• Curious about veganism or vegetarianism? Why not ask us a question? (You don't have to sign up, or be vegan or vegetarian!)

Psychology Animals know when they are being treated unfairly

Indian Summer

Cult Leader
Humans beings appear to be hardwired to have a sense of fairness. This is puzzling from an evolutionary perspective, which you would have thought would mean we were predisposed to seek advantage for ourselves and our families wherever possible. But in fact a sense of fairness is important for humans to be able to help each other. Human cooperation is based on reciprocal altruism – we help people because they’ve either helped us in the past or they may help us in the future.

This form of cooperation is only possible when individuals are able to keep track of other individuals’ efforts and payoffs – and a sense of fairness helps with this. But what about non-human animals? Is sense of fairness unique in differentiating humans from other animals or has it evolved in other non-human animals too?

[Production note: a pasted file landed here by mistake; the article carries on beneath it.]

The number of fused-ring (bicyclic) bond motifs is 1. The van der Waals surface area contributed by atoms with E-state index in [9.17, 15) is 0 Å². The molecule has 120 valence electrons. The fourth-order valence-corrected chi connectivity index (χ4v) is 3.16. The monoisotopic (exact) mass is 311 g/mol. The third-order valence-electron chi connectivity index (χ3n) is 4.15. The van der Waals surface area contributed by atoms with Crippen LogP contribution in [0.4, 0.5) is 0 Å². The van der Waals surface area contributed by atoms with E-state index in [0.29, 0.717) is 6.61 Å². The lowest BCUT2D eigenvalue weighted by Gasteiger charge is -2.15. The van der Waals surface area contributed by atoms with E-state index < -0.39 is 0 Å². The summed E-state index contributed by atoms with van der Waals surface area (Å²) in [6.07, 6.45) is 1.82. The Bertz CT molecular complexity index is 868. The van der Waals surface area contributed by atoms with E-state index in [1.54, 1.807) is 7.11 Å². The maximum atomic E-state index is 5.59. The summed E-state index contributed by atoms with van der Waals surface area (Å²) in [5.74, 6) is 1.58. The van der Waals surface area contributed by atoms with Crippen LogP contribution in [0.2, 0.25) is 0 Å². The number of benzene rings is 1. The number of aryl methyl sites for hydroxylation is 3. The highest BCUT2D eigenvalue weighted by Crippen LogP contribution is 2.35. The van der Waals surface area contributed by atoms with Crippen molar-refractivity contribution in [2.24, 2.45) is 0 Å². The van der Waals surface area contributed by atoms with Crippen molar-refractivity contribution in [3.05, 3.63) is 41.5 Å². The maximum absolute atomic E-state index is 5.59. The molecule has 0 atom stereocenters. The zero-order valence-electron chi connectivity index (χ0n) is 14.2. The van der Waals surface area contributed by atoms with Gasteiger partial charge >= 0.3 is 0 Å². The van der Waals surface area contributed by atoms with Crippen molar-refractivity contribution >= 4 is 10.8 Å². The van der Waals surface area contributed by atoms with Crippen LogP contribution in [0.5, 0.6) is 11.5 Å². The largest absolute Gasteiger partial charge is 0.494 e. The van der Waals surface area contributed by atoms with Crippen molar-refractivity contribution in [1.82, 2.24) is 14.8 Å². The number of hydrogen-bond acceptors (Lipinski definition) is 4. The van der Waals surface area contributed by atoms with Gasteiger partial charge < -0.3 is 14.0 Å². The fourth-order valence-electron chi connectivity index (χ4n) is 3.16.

More: Animals know when they are being treated unfairly (and they don't like it) (21. February, 2017)


Ankle Biter
My dogs certainly know when they are not treated equally. Try giving one or two a treat, but not all and you'll see all kinds of stress behavior. Sometimes I think they can even count.


Stranger in a strange land
There was a British TV program I watched recently, comparing the abilities of cats and dogs. Dogs seemed to have a pretty good idea whether an amount was lesser or greater than another. (Cats could also do this a little bit.)
Actually, chickens have even better mathematical skills than dogs. They can count up to seven.

But yes, it's quite evident that nonhuman animals have concepts of fairness and unequal treatment.